Using EventBridge to unlock AWS event-driven architectures

Learn how to monitor AWS Events and write them to DynamoDB when a Lambda Function with the Python3.8 runtime is created.

Tell me more about AWS EventBridge

AWS EventBridge is a Serverless Event Bus that allows you to create decoupled applications that respond to real-time events. Using EventBridge you can ingest events from third-party sources such as Zendesk or create rules that forward matching AWS events to targets such as SNS or Lambda.

In this example we will create an EventBridge rule that is triggered when a Lambda function is created, but only when the Lambda's runtime is Python3.8. We will then store the event details in a DynamoDB table. Follow the next steps to get started.

Enable CloudTrail logging

AWS EventBridge won't function without an active trail so navigate to the CloudTrail console and make sure that logging is enabled.

Enabling cloudtrail

Create a target Lambda Function

When an Event occurs that has a matching EventBridge rule the event is forwarded to one or more targets. A target can be many services including SQS Queues, SNS topics and Lambda Functions. In this example we will create a Lambda to process matched events.

First create a DynamoDB table named eventbridge-notifier with a Partition Key of id We will use those to store data about matched events.

Next create a NodeJS function with the following code. This will record in the DynamoDB table the event id, eventTime, eventSource, eventName, functionName, runtime and the event itself.

Make sure to add the correct permissions to the Function so that it can write to the DynamoDB table.

const AWS = require("aws-sdk");
AWS.config.update({ region: "eu-west-1" });
const docClient = new AWS.DynamoDB.DocumentClient({ apiVersion: "2012-08-10" });

exports.handler = async (event) => {
  try {
    const { id, detail } = event;
    const { eventTime, eventSource, eventName, requestParameters } = detail;
    const { functionName, runtime } = requestParameters;

    const params = {
      TableName: "eventbridge-notifier",
      Item: {
        id: id,
        time: eventTime,
        eventSource,
        eventName,
        functionName,
        runtime,
        event,
      },
    };

    await docClient.put(params).promise();
    return "success";
  } catch (e) {
    return {
      statusCode: e.statusCode,
      body: e.message,
    };
  }
};

Create an EventBridge Rule

The next step is to create an EventBridge rule for the event that we want to match. Visit the EventBridge console and click{" "} create rule. Here we have the option to choose from pre-defined patterns. As these are not provided for every service we will create our own rule. This will match a Lambda CreateFunction event but only when the Function's runtime is Python3.8

Create an eventbridge rule


Copy the below JSON into the Event Pattern

{
  "detail": {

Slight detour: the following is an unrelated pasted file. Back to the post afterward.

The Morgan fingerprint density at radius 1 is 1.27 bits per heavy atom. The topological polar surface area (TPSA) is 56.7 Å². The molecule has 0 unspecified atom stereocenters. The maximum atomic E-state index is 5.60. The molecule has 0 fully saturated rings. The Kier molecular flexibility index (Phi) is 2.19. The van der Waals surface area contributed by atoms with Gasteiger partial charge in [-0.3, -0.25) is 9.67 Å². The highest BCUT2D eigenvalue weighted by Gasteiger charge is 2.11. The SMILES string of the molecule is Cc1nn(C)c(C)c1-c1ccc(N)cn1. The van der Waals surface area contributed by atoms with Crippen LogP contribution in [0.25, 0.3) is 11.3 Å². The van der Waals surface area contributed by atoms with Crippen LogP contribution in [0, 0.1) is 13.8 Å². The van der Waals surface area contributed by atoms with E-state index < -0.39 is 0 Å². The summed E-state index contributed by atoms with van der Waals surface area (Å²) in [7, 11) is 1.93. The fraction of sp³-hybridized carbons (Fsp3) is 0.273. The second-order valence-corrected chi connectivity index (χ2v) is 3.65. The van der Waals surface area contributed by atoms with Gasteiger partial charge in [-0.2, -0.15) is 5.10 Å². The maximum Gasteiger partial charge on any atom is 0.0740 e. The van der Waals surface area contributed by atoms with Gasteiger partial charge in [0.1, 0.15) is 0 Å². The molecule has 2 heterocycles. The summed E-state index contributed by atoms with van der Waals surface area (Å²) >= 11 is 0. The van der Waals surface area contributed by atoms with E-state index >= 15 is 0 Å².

"eventName": [
      "CreateFunction20150331"
    ],
    "requestParameters": {
      "runtime": [
        "python3.8"
      ]
    }
  },
  "source": [
    "aws.lambda"
  ]
}

Finally we must choose what to do when an event matching the specified pattern occurs, we will choose Lambda Function as the target and select the Function that we created earlier.

select rule target

Test the EventBridge rule by creating a Python3.8 Lambda

Now we can test that the EventBridge rule is functioning correctly by creating a new Lambda Function with the Python3.8 runtime.

python 3.8 lambda

Check the DynamoDB table

We can see that that the EventBridge rule has been triggered and the event has been recorded in the DynamoDB table.

DynamoDB event

Create a Java Lambda

If we create a Lambda that does not use the Python3.8 runtime we can see that the event is not recorded in the DynamoDB table.

Java lambda

What else can I use EventBridge for?

In this example we've set up a rule that matches an event that originates from an AWS service. We've triggered a Function to record the event in a DynamoDB table when a Python3.8 Lambda Function is created. However EventBridge can also connect to third party services such as Zendesk, Datadog, or Pagerduty.

There are however many use cases where monitoring the creation of AWS services would be useful. Using Service Control Policies

it is possible to restrict the resources that a user can create. However an EventBridge rule such as the one that we have created could instead be used to log the creation of certain events. If this backend functionality were combined with a front-end web app it would create a powerful way for an organisation to easily monitor the state of its AWS resources.

EventBridge Rules can also be created to notify users of adverse resource actions such as a failure in creating an EBS snapshot or when EC2 maintenance downtime is scheduled to occur, allowing an organisation to take a pro-active approach to managing its AWS resources.

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